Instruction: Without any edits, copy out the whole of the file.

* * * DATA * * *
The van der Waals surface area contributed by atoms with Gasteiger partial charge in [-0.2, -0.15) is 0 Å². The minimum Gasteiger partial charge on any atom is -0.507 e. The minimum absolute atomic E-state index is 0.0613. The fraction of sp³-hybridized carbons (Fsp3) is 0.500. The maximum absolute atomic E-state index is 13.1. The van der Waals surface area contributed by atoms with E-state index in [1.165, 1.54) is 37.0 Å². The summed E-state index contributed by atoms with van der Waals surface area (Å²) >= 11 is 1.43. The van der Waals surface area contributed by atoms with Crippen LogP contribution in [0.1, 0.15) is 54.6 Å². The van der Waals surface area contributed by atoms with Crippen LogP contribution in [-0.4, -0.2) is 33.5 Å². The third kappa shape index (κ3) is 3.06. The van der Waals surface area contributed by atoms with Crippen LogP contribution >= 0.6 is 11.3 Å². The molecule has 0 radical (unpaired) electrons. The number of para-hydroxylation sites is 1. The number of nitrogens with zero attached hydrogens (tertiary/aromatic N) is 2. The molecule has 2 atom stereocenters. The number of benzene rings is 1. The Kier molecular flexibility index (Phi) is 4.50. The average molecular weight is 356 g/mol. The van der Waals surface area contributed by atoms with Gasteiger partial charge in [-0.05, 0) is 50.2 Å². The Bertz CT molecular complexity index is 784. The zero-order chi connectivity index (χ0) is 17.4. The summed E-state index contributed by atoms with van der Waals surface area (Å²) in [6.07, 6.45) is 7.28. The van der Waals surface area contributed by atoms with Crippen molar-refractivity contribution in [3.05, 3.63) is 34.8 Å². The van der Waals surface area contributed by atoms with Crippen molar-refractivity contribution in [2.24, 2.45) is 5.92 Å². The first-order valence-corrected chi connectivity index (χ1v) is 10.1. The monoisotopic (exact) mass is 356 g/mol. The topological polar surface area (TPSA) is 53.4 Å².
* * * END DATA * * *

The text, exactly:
The van der Waals surface area contributed by atoms with Gasteiger partial charge in [-0.2, -0.15) is 0 Å². The minimum Gasteiger partial charge on any atom is -0.507 e. The minimum absolute atomic E-state index is 0.0613. The fraction of sp³-hybridized carbons (Fsp3) is 0.500. The maximum absolute atomic E-state index is 13.1. The van der Waals surface area contributed by atoms with E-state index in [1.165, 1.54) is 37.0 Å². The summed E-state index contributed by atoms with van der Waals surface area (Å²) >= 11 is 1.43. The van der Waals surface area contributed by atoms with Crippen LogP contribution in [0.1, 0.15) is 54.6 Å². The van der Waals surface area contributed by atoms with Crippen LogP contribution in [-0.4, -0.2) is 33.5 Å². The third kappa shape index (κ3) is 3.06. The van der Waals surface area contributed by atoms with Crippen LogP contribution >= 0.6 is 11.3 Å². The molecule has 0 radical (unpaired) electrons. The number of para-hydroxylation sites is 1. The number of nitrogens with zero attached hydrogens (tertiary/aromatic N) is 2. The molecule has 2 atom stereocenters. The number of benzene rings is 1. The Kier molecular flexibility index (Phi) is 4.50. The average molecular weight is 356 g/mol. The van der Waals surface area contributed by atoms with Gasteiger partial charge in [-0.05, 0) is 50.2 Å². The Bertz CT molecular complexity index is 784. The zero-order chi connectivity index (χ0) is 17.4. The summed E-state index contributed by atoms with van der Waals surface area (Å²) in [6.07, 6.45) is 7.28. The van der Waals surface area contributed by atoms with Crippen molar-refractivity contribution in [3.05, 3.63) is 34.8 Å². The van der Waals surface area contributed by atoms with Crippen molar-refractivity contribution in [2.24, 2.45) is 5.92 Å². The first-order valence-corrected chi connectivity index (χ1v) is 10.1. The monoisotopic (exact) mass is 356 g/mol. The topological polar surface area (TPSA) is 53.4 Å².